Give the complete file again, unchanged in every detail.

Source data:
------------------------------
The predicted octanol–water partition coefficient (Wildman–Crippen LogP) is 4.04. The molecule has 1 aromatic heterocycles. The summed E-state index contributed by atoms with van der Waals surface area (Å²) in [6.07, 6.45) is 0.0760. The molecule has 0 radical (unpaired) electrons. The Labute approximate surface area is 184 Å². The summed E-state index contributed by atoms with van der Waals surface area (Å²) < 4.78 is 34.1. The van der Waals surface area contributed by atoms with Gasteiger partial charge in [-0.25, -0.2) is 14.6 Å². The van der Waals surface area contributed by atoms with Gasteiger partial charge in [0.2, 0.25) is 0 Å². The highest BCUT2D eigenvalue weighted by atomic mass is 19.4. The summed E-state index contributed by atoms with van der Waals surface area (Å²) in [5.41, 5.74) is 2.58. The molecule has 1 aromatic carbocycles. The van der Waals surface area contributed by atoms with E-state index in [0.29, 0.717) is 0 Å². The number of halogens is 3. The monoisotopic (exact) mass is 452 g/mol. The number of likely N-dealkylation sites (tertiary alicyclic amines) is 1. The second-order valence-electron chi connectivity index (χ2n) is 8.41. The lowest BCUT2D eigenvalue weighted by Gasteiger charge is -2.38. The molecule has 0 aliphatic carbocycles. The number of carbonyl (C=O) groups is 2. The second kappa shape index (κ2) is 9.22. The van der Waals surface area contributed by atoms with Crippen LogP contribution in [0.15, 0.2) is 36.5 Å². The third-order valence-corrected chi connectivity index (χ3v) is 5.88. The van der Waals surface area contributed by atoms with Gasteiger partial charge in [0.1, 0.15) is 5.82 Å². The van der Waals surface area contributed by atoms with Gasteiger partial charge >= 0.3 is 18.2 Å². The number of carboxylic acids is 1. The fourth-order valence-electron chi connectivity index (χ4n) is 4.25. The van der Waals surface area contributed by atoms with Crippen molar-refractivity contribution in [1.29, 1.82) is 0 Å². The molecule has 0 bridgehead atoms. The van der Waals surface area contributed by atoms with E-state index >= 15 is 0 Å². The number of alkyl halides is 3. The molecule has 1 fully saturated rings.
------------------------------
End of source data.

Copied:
The predicted octanol–water partition coefficient (Wildman–Crippen LogP) is 4.04. The molecule has 1 aromatic heterocycles. The summed E-state index contributed by atoms with van der Waals surface area (Å²) in [6.07, 6.45) is 0.0760. The molecule has 0 radical (unpaired) electrons. The Labute approximate surface area is 184 Å². The summed E-state index contributed by atoms with van der Waals surface area (Å²) < 4.78 is 34.1. The van der Waals surface area contributed by atoms with Gasteiger partial charge in [-0.25, -0.2) is 14.6 Å². The van der Waals surface area contributed by atoms with Gasteiger partial charge in [0.2, 0.25) is 0 Å². The highest BCUT2D eigenvalue weighted by atomic mass is 19.4. The summed E-state index contributed by atoms with van der Waals surface area (Å²) in [5.41, 5.74) is 2.58. The molecule has 1 aromatic carbocycles. The van der Waals surface area contributed by atoms with E-state index in [0.29, 0.717) is 0 Å². The number of halogens is 3. The monoisotopic (exact) mass is 452 g/mol. The number of likely N-dealkylation sites (tertiary alicyclic amines) is 1. The second-order valence-electron chi connectivity index (χ2n) is 8.41. The lowest BCUT2D eigenvalue weighted by Gasteiger charge is -2.38. The molecule has 0 aliphatic carbocycles. The number of carbonyl (C=O) groups is 2. The second kappa shape index (κ2) is 9.22. The van der Waals surface area contributed by atoms with Crippen LogP contribution in [0.15, 0.2) is 36.5 Å². The third-order valence-corrected chi connectivity index (χ3v) is 5.88. The van der Waals surface area contributed by atoms with Gasteiger partial charge in [0.1, 0.15) is 5.82 Å². The van der Waals surface area contributed by atoms with Gasteiger partial charge >= 0.3 is 18.2 Å². The number of carboxylic acids is 1. The fourth-order valence-electron chi connectivity index (χ4n) is 4.25. The van der Waals surface area contributed by atoms with Crippen molar-refractivity contribution in [1.29, 1.82) is 0 Å². The molecule has 0 bridgehead atoms. The van der Waals surface area contributed by atoms with E-state index >= 15 is 0 Å². The number of alkyl halides is 3. The molecule has 1 fully saturated rings.